Hillsdale hires WRFH station manager

SCOT3Photo courtesy of Scot Bertram
Scot Bertram of WROK in Rockford, Illinois, will begin as station manager for the college’s radio station next semester.

wrfh bertram1 wrfh bertram2From The Hillsdale Collegian
Dec. 3, 2015

Hillsdale hires WRFH station manager
By Breana Noble
Assistant News Editor

“The com­bi­nation of Hillsdale and radio was imme­diately appealing,” Bertram said. “It fit like a glove — my interests, passions, and skills.”

The college hopes to have Bertram in Hillsdale before the beginning of the spring semester, Miller said. Students likely will have the oppor­tunity to try their hand at broad­casting beginning later that same semester. Next fall, Bertram plans to teach a broad­casting course as a jour­nalism elective.

“I’m looking forward to working with the students, people who want to take part, want to learn more,” Bertram said. “The ability to speak extem­po­ra­neously and think on your feet, it’s a skill applicable to many professions.”

Once in Michigan — his family of four will move from Illinois this winter — Bertram will start running the station after reviewing the automation system, mixing up the patriotic playlist with broadcasts from faculty interviews, events, and speakers.

“I’ve spoken with people, and the first thing to do is get rid of the patriotic music,” Bertram said. “I know people are getting sick of it.”

Bertram and the jour­nalism program will also begin recruiting students who have men­tioned having an interest in the radio station from doing talk radio to music disc jockeying.

“One of the things we’re going to try hard to do is create a very professional-type atmosphere,” Bertram said. “The content we put on the station is going to be worthy of being con­nected to Hillsdale College.”

Bertram has worked with WROK for eight years and his co-host, Riley O’Neil, for about a decade. He has produced and reported ESPN radio in Chicago, as well.

“He’s run a series of programs and knows all the parts of going into making a radio station great,” Miller said. “The other really important quality he has is an admi­ration for Hillsdale College. He under­stands what the college is about and what our mission is, and he supports that; he’s drawn to that.”

National Review’s Thomas L. Rhodes Fellow for the Franklin Center Jillian Melchior ’09 attested to his cre­dentials, having appeared on his show numerous times.

“He’s the kind of host you always want to go on-air with, not just because of his big, fun per­sonality — it’s also his genius for creating good con­ver­sation around topics that matter,” Melchior said in an email. “He’s going to fit in bril­liantly at Hillsdale.”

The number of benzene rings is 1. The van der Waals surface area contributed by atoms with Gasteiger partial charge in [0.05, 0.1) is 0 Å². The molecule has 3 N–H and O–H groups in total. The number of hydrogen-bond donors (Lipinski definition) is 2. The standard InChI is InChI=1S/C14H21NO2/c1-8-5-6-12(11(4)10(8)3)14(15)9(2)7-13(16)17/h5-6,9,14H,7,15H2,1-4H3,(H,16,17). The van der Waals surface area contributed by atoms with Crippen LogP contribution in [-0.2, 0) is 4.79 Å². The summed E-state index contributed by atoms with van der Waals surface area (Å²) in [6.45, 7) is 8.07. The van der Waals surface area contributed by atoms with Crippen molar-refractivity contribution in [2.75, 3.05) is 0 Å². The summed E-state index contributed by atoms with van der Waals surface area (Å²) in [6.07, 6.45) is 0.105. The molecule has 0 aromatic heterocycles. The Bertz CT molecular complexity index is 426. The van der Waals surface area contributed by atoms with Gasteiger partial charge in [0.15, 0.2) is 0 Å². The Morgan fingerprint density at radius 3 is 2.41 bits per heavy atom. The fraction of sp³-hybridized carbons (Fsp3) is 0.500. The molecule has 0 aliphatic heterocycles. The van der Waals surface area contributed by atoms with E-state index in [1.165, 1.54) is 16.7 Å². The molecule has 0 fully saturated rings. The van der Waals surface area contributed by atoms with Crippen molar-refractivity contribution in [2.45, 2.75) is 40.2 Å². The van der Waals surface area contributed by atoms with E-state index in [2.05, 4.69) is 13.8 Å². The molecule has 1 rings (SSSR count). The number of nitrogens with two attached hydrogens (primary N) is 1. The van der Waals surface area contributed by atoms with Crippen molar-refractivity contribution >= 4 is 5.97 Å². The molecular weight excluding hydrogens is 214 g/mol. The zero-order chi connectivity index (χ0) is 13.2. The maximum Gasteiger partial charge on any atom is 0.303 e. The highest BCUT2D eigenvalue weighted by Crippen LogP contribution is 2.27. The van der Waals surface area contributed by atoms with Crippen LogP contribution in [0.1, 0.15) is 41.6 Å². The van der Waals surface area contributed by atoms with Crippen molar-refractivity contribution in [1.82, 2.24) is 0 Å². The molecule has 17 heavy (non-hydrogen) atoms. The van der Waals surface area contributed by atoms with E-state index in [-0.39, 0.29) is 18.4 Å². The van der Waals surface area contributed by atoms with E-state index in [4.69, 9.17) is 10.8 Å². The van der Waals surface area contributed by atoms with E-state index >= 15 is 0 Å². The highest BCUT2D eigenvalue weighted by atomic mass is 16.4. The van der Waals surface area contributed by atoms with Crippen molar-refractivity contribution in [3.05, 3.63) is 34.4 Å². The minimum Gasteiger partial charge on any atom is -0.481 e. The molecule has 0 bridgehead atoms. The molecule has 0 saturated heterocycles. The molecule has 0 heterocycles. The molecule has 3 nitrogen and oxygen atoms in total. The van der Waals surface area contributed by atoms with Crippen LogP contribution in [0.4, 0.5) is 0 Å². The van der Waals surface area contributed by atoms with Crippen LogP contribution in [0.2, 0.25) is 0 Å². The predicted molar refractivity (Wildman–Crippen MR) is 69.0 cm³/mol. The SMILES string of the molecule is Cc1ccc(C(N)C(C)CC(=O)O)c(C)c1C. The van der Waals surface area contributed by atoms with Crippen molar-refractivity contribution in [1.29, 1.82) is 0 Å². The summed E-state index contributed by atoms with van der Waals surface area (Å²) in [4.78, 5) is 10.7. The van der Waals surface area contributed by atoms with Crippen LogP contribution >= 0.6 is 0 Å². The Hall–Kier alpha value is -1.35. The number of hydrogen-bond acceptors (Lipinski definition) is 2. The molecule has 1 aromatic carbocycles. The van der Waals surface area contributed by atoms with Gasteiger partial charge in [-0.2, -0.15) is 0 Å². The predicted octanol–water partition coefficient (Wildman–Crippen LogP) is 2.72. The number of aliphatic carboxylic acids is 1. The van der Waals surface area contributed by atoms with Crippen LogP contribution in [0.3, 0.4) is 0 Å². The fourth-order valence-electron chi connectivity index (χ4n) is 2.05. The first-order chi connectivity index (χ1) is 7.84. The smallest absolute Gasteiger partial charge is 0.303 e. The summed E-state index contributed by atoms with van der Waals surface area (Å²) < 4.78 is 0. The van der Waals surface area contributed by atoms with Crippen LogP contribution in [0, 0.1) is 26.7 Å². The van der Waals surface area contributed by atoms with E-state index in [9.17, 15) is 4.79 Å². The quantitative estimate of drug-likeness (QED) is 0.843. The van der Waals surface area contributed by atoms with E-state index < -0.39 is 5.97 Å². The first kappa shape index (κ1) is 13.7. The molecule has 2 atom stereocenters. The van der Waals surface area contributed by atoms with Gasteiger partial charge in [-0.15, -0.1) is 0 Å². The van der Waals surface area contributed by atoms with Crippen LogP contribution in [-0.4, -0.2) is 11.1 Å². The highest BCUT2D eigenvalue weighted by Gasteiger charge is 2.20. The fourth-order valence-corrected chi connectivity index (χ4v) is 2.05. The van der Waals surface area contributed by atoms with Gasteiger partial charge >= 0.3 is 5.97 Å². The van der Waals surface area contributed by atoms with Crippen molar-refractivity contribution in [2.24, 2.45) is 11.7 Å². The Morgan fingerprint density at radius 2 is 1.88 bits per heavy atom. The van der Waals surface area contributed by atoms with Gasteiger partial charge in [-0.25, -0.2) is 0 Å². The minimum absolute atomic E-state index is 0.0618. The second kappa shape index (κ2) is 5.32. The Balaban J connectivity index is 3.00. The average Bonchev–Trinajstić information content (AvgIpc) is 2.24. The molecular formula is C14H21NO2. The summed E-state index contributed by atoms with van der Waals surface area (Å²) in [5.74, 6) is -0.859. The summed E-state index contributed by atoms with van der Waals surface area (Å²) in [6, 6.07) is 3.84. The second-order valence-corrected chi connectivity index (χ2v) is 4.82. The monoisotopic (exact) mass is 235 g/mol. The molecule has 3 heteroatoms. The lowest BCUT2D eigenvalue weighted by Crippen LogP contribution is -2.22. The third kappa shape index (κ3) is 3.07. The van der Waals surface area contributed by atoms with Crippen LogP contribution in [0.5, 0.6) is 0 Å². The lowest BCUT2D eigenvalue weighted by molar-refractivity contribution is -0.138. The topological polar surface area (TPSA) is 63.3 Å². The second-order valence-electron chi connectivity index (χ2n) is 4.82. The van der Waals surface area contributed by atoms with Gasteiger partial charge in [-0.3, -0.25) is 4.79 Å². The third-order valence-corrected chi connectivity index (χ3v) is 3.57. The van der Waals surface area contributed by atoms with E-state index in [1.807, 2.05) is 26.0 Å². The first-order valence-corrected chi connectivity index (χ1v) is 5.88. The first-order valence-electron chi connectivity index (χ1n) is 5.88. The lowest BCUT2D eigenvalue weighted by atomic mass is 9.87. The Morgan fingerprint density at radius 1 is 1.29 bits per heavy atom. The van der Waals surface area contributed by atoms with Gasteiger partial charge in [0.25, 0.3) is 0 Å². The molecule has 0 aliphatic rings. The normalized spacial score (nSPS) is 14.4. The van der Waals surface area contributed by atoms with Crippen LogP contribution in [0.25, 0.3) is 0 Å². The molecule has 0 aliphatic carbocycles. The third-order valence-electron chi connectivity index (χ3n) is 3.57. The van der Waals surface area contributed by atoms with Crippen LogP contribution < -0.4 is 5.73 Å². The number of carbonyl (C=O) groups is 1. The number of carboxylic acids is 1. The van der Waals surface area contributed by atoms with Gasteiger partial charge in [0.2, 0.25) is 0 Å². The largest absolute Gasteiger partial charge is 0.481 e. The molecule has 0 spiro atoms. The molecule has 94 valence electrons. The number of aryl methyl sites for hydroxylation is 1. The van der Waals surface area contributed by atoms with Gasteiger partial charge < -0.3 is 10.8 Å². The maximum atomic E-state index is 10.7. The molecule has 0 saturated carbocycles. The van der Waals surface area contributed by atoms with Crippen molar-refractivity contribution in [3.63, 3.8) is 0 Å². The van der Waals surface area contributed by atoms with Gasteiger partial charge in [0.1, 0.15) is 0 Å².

In addition to Melchior, Bertram has inter­viewed Donald Trump, Bill Cosby, and “Shark Tank” stars Dave Barry and Kevin O’Leary, in addition to a number of well-known names in the con­ser­vative movement.

Gold Bold Media Group Founder and President Vince Benedetto, who donated the resources for Hillsdale’s radio station, said Bertram’s caliber is a “tribute” to Hillsdale’s reputation.

“He has all the skill sets that are critical to getting the radio program off the ground for the college and doing something historic that they’re going to be working on,” Benedetto said.

Hillsdale College President Larry Arnn agreed: “He is a graduate of one of the best college-based radio programs in the nation. He exhibits a keen insight into how that worked and how ours can work at least as well and in a way that fits our mission. He is a remarkable young man.”

Bertram graduated from North Central College in Naperville, Illinois in 2002, which the Inter­col­legiate Broad­casting System rec­ognized as having the best radio station in the country. He said he enjoyed broadcast radio in college. He most vividly remembers covering the 9/11 attacks and working as a team with his peers.

“It was a real family, a real col­legial atmosphere,” Bertram said. “It was a great way to make con­nections and get involved in the college.”

Though Bertram has never taught broad­casting in a classroom setting, he has years of expe­rience training interns and part-time workers. He said he enjoys sharing the passion he has for radio.

Though Bertram cannot always hear audience reactions live, he said working in radio is worth it.

“The people who listen to radio at any given time in the week is extremely high,” Bertram said. “When people tell you they wake up every morning and you’re a part of their day and you’re enter­taining people each day on the show, that’s rewarding.”

While Bertram said he will miss city life and living close to family in Illinois, he thinks coming to Hillsdale is an “unbe­lievable” opportunity.

“Building the program to become one of the most premier radio programs in the country, we can do it,” Bertram said. “That’s a feasible goal.”

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